ThinkSpatial: Janet Nackoney

Date and Time
ThinkSpatial: Janet Nackoney

Geospatial information informs conservation and community forest management in the Democratic Republic of the Congo

Janet Nackoney

United States Agency for International Development (USAID) & Department of Geographical Sciences at the University of Maryland

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Abstract: Geospatial tools and data are increasingly applied to help conservation managers develop more effective strategies for the protection and long-term conservation of species and the habitats they rely on. These data can help inform the quality or condition of habitats, locate areas most important for conservation prioritization, and systematically monitor areas that are vulnerable to land cover and land use change. Recent advances in satellite-based forest monitoring have significantly increased awareness about the geographic extent of the world’s tropical forests; decision-makers now have much greater access to valuable data and tools to detect forest loss and change over time. Here, geospatial data and tools were utilized to assist habitat monitoring and conservation prioritization for the bonobo (Pan paniscus), an endangered great ape that is endemic to the Democratic Republic of the Congo (DRC). Community mapping, geospatial analysis and modeling have helped identify conservation priorities for bonobos and other terrestrial species, monitor forest loss and habitat destruction, and promote community-based forest management with local communities.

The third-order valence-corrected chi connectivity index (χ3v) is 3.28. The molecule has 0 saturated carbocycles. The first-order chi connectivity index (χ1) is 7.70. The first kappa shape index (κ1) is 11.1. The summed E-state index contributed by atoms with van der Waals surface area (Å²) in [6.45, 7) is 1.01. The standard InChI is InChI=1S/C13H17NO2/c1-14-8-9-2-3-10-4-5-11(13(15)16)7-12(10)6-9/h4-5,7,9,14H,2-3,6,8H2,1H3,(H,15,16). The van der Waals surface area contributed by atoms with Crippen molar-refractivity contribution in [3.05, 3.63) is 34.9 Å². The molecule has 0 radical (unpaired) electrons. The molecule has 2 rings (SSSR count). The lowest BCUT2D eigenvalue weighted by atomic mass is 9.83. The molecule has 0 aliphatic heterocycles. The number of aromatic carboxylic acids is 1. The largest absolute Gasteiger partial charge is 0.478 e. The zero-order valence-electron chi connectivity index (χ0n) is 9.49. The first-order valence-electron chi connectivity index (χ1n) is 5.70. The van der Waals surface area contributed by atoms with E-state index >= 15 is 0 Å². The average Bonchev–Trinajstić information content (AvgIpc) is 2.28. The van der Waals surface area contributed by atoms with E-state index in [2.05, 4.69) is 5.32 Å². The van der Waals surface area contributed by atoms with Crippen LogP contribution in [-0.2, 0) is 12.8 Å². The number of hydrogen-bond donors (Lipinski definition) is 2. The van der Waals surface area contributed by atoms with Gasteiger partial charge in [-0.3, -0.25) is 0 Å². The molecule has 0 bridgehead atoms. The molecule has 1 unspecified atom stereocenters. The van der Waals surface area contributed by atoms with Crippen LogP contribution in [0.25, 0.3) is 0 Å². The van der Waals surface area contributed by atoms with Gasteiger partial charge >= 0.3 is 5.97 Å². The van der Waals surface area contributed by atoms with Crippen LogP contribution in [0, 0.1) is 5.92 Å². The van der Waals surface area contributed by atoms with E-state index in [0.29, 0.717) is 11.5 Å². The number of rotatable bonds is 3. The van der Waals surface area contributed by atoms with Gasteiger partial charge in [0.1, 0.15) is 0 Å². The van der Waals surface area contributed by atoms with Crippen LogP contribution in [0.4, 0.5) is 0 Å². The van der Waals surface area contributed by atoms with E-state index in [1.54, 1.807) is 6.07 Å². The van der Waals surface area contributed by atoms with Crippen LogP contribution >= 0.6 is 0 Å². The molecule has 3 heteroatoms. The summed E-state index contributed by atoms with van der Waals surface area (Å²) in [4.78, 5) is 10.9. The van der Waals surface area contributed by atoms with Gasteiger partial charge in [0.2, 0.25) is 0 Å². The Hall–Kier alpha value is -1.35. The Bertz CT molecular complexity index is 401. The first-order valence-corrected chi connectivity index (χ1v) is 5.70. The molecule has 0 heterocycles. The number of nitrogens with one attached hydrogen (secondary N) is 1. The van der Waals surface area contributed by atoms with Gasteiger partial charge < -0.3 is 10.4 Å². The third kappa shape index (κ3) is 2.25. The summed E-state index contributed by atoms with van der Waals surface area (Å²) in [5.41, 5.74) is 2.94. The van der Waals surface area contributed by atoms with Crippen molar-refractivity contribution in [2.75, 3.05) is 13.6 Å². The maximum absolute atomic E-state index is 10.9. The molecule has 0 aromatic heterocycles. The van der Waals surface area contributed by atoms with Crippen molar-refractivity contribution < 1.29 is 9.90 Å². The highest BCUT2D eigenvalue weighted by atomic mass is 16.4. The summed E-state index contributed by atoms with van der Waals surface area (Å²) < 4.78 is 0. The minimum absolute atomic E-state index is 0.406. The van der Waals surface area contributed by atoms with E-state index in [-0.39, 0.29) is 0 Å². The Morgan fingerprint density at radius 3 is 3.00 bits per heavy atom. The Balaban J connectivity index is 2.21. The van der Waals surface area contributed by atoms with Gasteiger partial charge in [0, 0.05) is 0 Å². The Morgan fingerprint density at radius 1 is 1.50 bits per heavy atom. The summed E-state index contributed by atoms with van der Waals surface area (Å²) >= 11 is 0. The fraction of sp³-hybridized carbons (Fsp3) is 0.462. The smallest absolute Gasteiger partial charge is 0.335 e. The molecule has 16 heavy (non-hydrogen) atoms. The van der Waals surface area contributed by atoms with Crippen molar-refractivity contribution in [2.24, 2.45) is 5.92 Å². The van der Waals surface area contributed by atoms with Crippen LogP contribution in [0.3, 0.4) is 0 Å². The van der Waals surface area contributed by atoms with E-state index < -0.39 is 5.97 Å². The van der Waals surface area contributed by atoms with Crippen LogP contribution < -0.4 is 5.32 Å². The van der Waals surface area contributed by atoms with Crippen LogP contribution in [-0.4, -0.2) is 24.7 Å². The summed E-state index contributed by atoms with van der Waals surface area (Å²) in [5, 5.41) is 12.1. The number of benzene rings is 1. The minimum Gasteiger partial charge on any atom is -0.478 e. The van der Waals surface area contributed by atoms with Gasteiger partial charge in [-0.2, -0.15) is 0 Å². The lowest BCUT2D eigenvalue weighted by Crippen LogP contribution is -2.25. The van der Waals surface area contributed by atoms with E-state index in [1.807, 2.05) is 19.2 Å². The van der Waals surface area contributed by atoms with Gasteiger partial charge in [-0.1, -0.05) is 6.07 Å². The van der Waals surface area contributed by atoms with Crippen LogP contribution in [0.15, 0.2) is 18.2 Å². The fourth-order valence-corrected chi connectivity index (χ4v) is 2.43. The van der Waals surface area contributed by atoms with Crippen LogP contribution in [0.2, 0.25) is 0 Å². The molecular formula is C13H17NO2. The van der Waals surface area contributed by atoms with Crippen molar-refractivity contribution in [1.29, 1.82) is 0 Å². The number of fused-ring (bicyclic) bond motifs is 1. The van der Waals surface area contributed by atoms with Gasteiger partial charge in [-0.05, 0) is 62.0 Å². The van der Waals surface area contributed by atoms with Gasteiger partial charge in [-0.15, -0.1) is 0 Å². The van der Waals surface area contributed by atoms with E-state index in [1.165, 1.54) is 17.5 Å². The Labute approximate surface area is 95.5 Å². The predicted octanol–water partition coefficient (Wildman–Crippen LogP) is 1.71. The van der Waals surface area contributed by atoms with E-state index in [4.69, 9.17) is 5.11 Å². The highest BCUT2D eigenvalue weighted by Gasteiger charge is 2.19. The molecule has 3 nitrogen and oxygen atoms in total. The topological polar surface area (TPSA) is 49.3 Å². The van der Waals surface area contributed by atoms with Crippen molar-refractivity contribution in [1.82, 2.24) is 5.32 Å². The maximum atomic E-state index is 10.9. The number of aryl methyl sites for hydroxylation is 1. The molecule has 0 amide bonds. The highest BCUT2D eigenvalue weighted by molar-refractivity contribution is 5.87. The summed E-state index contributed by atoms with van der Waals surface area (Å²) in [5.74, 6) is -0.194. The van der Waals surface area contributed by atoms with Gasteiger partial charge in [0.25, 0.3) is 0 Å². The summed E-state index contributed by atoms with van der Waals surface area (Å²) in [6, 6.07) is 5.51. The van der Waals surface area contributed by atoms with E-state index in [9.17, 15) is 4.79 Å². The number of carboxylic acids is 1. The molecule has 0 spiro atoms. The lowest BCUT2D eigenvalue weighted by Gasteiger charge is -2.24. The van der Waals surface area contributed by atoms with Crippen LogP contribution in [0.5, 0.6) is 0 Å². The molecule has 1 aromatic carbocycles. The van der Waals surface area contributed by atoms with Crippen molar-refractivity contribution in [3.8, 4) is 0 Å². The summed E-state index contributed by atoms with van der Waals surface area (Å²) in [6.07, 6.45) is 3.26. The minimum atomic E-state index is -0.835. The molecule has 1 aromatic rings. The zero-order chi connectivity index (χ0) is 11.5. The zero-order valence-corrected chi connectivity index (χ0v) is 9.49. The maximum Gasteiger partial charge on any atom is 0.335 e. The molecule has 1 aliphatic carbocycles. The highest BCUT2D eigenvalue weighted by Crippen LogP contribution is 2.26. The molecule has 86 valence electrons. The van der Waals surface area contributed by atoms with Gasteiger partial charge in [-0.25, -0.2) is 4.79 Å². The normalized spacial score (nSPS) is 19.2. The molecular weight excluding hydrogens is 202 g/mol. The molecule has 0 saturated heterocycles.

Bio: Dr. Janet Nackoney is jointly affiliated with the United States Agency for International Development (USAID) Land and Resource Governance Division and the University of Maryland’s Department of Geographical Sciences. Janet is a trained geographer who uses geospatial data and technology to monitor tropical forests, conserve wildlife, manage land more sustainably, and promote food security. She is passionate about exploring the intersections and tensions between human and environment systems and helping to promote more inclusive and equitable access to land and property in the developing world. She currently serves on the Board of Directors for the Society for Conservation GIS (SCGIS) and for Congo Education Partners, which assists a small rural college in northern Democratic Republic of the Congo (DRC).

The objective of the ThinkSpatial Forum is to exchange ideas about spatial perspectives in research and teaching, broaden communication and cooperation across disciplines among faculty and graduate students, and encourage the sharing of tools and concepts.